I was bossy. Weird and bossy. And I didn't mind playing alone.

I never minded being punished to my room: there were no distractions there. When my friends had grown beyond my make-believe world in the woods, and after I pretended that I had too, I sometimes snuck out to that grassy tuffet. I dreamt poems there and stories I still haven't told. I loved that mossy throne; it was comforting. There was just the snap and shake of the trees in the wind there, just the flap of goose wings or ripples from turtles on the water. There was nothing else, no one else but me and a day dream.

It was the beginning of a long romance. Solitude and day dreams are both charming seducers.

I got my first Walkman when I was 12. I was losing my fearless self to boobs and puberty and what would become the beginning of a slew of self-doubts. The headphones let me disappear with the Beach Boys and Ramones and Elvis Costello. When I learned not to sing the words out loud while plugged in, I realized I could be perfectly (confidently) alone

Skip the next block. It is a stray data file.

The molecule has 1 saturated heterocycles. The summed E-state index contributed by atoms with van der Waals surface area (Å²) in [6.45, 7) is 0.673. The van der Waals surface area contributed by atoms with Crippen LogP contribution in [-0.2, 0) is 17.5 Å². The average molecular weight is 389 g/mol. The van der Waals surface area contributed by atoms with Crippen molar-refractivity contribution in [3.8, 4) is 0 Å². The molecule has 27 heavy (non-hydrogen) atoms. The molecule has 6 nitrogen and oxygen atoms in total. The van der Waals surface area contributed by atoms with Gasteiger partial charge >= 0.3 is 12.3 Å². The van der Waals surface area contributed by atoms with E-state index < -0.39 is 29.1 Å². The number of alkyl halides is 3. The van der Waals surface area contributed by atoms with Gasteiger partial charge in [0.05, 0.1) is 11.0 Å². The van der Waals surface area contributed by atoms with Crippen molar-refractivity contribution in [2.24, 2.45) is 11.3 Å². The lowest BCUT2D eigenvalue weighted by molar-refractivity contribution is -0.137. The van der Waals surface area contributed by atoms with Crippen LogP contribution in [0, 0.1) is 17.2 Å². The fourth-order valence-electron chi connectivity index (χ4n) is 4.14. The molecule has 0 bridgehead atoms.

and in the room at the same time. When I was 17, booze did the same thing.

Now? Not much has changed.

I covet the space I make, though these days it requires building barriers that are achingly harder to create and come with more consequences. The answering machine is my armor, but sometimes, I make shields of sunglasses and excuses -- forgetfulness or the busy-busy of life. When push comes to shove, I hide behind the gilded mesh of cheap beer. I'm pushing off and away for sure, just not to some fantastic kingdom of my own making. Just off and away.